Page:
The people are wonderful and they care
I have been through Indianapolis many times (going from Columbus, Oh to Denver, colorado) and the people are very, very friendly.and the people in Columbus or Pittsburgh cant even act is friendly as the hoosiers are)
Indidnapolis I would rate as the 2nd nicest and polite city I have been though, 1st place is Denver where people are excessively friendly
Indy as the locals call it has the largest childrens museum in the world, one of the cleanest downtowns I have seen with a 5 story mall city downtown (that is not vacant like the one in columbus, ohio its envious neighbor 200 miles to the east) there are people who will fill you up on samplers in the food court
Indy has the cleanest greyhound station in the country.....
I would definitly go visit Indianpolis, in fact I would mind living there (except for the north-east part)
Back Roads of Spenser, Indiana
When Jill and I left Indianapolis to go to Bloomington and Spenser, Indiana, I had no idea that it would be such an adventure.
First of all, within the city limits of Bloomington, we were lost three times trying to following three different sets of instruction. Finally, we left Bloomington and headed toward Jill's ancestor's home (the Mayfield house). Our ultimate goal was to gain permission to go on cemetery property so Jill could take photographs of a family cemetery.
The people were not home; thus, we took a change, drove to the next road, parked the car along the side of the road with huge gravel trucks speeding by, making their "runs" delivering rock. Then, we walked toward the cemetery.
There was a trailor between us and the cemetery. Signs were posted about private property and "Beware of the Dog...Sure enough, there was a chained dog just barking away. Should we try it? Just then, a lady came out of the trailer, and I asked her if we could cross the property to get to the cemetery. She said, "Sure, the cemetery is public property". You could have fooled me. There were two barbed-wire fences all around it. Just before we reached the fence, I spied this old car abandoned in this field. A photo opportunity!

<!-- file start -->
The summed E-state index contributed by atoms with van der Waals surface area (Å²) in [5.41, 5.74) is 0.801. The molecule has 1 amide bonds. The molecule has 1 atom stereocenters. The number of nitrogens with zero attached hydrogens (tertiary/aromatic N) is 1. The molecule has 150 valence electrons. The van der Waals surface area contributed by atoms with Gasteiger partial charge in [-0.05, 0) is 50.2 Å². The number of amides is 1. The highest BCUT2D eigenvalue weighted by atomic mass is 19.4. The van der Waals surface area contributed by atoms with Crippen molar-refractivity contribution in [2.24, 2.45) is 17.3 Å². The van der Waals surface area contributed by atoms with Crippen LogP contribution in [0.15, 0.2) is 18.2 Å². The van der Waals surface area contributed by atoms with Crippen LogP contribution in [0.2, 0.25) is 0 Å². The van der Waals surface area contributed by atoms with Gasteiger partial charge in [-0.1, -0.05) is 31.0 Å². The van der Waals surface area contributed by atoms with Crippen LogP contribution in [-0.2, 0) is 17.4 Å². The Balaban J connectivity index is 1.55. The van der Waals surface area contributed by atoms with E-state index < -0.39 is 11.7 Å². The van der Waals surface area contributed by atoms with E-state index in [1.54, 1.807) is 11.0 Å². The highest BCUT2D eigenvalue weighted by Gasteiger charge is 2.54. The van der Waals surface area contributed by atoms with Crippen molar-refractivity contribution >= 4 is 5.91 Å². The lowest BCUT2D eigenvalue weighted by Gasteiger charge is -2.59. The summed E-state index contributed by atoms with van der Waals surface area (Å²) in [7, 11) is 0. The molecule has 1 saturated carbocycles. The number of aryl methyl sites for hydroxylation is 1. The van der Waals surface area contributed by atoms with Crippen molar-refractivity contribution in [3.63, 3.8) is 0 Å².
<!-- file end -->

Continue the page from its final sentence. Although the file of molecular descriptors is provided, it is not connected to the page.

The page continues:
We reached the cemetery, climbed under the fence, and took our pictures. But what an adventure, but I'm happy because I was able to take this photo!
Broad Ripple Brew Pub
Good food. Plenty of good (clearly labeled) vegetarian options, which is actually surprising given the rather distinctive Hoosier atmosphere. Good local ales on tap. A little tough to find (though that might just be me) and parking, like everywhere else in Broad Ripple, is creative.
Broad Ripple Village
Like many an artistically-inclined, college-aged traveller, my first move upon visiting a new city is often to find the funky/edgy/boho area of town. It wasn't too hard to find in Indy! At the advice of a gas station clerk, my boyfriend and I found ourselves headed toward Broad Ripple village. A little tough to locate for two first-time visitors, this neighborhood was worth the effort. Broad Ripple's mélange of artists, musicians, university students and other all-around cool people sould appeal to those looking for a fun place to explore. The village is absolutely brimming with galleries, unique boutiques, coffee houses, and cheap ethnic foods. Come the night, one can also find a lively music, bar & club scene! While in Broad Ripple. be sure to check out the nearby ArtsPark.
Sunken Garden/Cenotaph Square 1931
On a much brighter, warmer day, Jill and I ventured forth to view the beautiful American Legion Mall where we saw the Sunken Garden/Cenotaph Square 1931.
Cenotaph Square was built as a tribute to Indiana's war dead, and the focal point is a rectangular, black granite cenotaph (a raised, empty tomb) that rests on a low green & red granite base. The base rests on a pavement of polished red & green granite squares. There is a bronze wreath with central star located on each of the east, west, & south sides of this pavement.
There is an inscription on the tomb and a memorial on the north side to James Bethal Gresham of Evansville, Indiana, who was the 1st member to lose his life in World War I.
The photo shows one of the four black granite columns with simple gold necking bands and gold eagles in place of capitals.
South of here you are able to see a grass mall that extends to North Street. But, you can see all of the Plaza and the downtown Indianapolis skyline.